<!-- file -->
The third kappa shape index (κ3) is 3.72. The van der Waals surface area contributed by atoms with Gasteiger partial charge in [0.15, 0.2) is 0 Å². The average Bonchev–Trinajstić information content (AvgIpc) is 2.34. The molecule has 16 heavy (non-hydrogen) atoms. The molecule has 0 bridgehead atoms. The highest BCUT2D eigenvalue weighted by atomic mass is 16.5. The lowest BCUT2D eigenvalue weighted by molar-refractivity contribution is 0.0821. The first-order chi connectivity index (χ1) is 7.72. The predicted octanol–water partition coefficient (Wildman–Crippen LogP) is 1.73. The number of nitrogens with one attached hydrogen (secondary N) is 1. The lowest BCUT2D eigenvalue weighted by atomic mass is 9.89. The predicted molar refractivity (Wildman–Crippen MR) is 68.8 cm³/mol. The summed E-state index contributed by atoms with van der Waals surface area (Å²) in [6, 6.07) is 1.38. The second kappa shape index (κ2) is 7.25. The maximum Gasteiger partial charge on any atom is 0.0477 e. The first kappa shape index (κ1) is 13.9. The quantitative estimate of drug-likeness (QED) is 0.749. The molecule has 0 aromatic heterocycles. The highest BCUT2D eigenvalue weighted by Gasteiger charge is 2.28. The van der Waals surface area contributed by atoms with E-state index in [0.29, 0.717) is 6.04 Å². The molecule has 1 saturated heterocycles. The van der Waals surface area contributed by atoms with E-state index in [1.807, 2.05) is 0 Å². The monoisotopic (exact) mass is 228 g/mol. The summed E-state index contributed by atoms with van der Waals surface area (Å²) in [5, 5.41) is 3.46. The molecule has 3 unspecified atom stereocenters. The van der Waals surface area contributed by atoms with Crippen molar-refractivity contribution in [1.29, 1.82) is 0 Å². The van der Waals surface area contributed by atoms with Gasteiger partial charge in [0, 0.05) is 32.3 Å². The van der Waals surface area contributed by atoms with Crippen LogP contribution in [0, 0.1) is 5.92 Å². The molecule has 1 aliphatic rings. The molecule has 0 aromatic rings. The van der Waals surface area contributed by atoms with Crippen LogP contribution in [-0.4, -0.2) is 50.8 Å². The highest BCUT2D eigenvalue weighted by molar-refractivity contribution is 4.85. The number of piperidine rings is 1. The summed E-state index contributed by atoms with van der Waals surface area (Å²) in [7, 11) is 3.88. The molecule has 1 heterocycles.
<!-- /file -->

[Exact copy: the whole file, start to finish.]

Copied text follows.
The third kappa shape index (κ3) is 3.72. The van der Waals surface area contributed by atoms with Gasteiger partial charge in [0.15, 0.2) is 0 Å². The average Bonchev–Trinajstić information content (AvgIpc) is 2.34. The molecule has 16 heavy (non-hydrogen) atoms. The molecule has 0 bridgehead atoms. The highest BCUT2D eigenvalue weighted by atomic mass is 16.5. The lowest BCUT2D eigenvalue weighted by molar-refractivity contribution is 0.0821. The first-order chi connectivity index (χ1) is 7.72. The predicted octanol–water partition coefficient (Wildman–Crippen LogP) is 1.73. The number of nitrogens with one attached hydrogen (secondary N) is 1. The lowest BCUT2D eigenvalue weighted by atomic mass is 9.89. The predicted molar refractivity (Wildman–Crippen MR) is 68.8 cm³/mol. The summed E-state index contributed by atoms with van der Waals surface area (Å²) in [6, 6.07) is 1.38. The second kappa shape index (κ2) is 7.25. The maximum Gasteiger partial charge on any atom is 0.0477 e. The first kappa shape index (κ1) is 13.9. The quantitative estimate of drug-likeness (QED) is 0.749. The molecule has 0 aromatic heterocycles. The highest BCUT2D eigenvalue weighted by Gasteiger charge is 2.28. The van der Waals surface area contributed by atoms with E-state index in [0.29, 0.717) is 6.04 Å². The molecule has 1 saturated heterocycles. The van der Waals surface area contributed by atoms with E-state index in [1.807, 2.05) is 0 Å². The monoisotopic (exact) mass is 228 g/mol. The summed E-state index contributed by atoms with van der Waals surface area (Å²) in [5, 5.41) is 3.46. The molecule has 3 unspecified atom stereocenters. The van der Waals surface area contributed by atoms with Crippen molar-refractivity contribution in [1.29, 1.82) is 0 Å². The van der Waals surface area contributed by atoms with Gasteiger partial charge in [0, 0.05) is 32.3 Å². The van der Waals surface area contributed by atoms with Crippen LogP contribution in [0, 0.1) is 5.92 Å². The molecule has 1 aliphatic rings. The molecule has 0 aromatic rings. The van der Waals surface area contributed by atoms with Crippen LogP contribution in [-0.4, -0.2) is 50.8 Å². The highest BCUT2D eigenvalue weighted by molar-refractivity contribution is 4.85. The number of piperidine rings is 1. The summed E-state index contributed by atoms with van der Waals surface area (Å²) in [7, 11) is 3.88. The molecule has 1 heterocycles.